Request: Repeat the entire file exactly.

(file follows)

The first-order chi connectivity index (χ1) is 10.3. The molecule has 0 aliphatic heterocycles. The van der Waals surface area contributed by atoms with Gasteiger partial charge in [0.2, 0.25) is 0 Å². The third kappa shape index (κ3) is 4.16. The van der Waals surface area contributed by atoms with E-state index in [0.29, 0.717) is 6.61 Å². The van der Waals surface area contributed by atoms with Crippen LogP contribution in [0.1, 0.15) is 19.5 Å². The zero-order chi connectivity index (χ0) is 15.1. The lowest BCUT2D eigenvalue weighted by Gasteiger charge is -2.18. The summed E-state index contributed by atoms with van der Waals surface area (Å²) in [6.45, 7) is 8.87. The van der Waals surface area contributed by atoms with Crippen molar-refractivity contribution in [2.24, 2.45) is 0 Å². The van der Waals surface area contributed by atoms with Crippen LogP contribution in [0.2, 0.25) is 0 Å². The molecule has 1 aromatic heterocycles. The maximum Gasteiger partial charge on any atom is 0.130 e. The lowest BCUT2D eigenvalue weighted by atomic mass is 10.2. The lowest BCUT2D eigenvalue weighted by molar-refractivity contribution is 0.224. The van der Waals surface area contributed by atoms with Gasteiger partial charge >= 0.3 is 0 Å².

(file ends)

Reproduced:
The first-order chi connectivity index (χ1) is 10.3. The molecule has 0 aliphatic heterocycles. The van der Waals surface area contributed by atoms with Gasteiger partial charge in [0.2, 0.25) is 0 Å². The third kappa shape index (κ3) is 4.16. The van der Waals surface area contributed by atoms with E-state index in [0.29, 0.717) is 6.61 Å². The van der Waals surface area contributed by atoms with Crippen LogP contribution in [0.1, 0.15) is 19.5 Å². The zero-order chi connectivity index (χ0) is 15.1. The lowest BCUT2D eigenvalue weighted by Gasteiger charge is -2.18. The summed E-state index contributed by atoms with van der Waals surface area (Å²) in [6.45, 7) is 8.87. The van der Waals surface area contributed by atoms with Crippen molar-refractivity contribution in [2.24, 2.45) is 0 Å². The van der Waals surface area contributed by atoms with Crippen LogP contribution in [0.2, 0.25) is 0 Å². The molecule has 1 aromatic heterocycles. The maximum Gasteiger partial charge on any atom is 0.130 e. The lowest BCUT2D eigenvalue weighted by atomic mass is 10.2. The lowest BCUT2D eigenvalue weighted by molar-refractivity contribution is 0.224. The van der Waals surface area contributed by atoms with Gasteiger partial charge >= 0.3 is 0 Å².